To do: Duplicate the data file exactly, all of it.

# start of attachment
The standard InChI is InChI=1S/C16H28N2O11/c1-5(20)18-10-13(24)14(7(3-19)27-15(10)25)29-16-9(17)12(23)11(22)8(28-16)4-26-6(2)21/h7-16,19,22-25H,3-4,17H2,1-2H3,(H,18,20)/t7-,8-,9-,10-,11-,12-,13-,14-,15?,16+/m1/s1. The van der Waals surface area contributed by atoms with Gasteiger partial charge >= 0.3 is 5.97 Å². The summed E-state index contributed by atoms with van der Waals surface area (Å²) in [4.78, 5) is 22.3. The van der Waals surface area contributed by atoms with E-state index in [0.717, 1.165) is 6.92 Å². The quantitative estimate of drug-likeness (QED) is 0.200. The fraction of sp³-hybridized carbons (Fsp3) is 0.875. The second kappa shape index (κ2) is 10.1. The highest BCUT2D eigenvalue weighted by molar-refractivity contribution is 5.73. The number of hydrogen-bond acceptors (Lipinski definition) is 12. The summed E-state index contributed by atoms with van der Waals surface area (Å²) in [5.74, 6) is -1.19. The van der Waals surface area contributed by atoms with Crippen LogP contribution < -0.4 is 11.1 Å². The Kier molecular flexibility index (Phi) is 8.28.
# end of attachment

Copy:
The standard InChI is InChI=1S/C16H28N2O11/c1-5(20)18-10-13(24)14(7(3-19)27-15(10)25)29-16-9(17)12(23)11(22)8(28-16)4-26-6(2)21/h7-16,19,22-25H,3-4,17H2,1-2H3,(H,18,20)/t7-,8-,9-,10-,11-,12-,13-,14-,15?,16+/m1/s1. The van der Waals surface area contributed by atoms with Gasteiger partial charge >= 0.3 is 5.97 Å². The summed E-state index contributed by atoms with van der Waals surface area (Å²) in [4.78, 5) is 22.3. The van der Waals surface area contributed by atoms with E-state index in [0.717, 1.165) is 6.92 Å². The quantitative estimate of drug-likeness (QED) is 0.200. The fraction of sp³-hybridized carbons (Fsp3) is 0.875. The second kappa shape index (κ2) is 10.1. The highest BCUT2D eigenvalue weighted by molar-refractivity contribution is 5.73. The number of hydrogen-bond acceptors (Lipinski definition) is 12. The summed E-state index contributed by atoms with van der Waals surface area (Å²) in [5.74, 6) is -1.19. The van der Waals surface area contributed by atoms with Crippen LogP contribution < -0.4 is 11.1 Å². The Kier molecular flexibility index (Phi) is 8.28.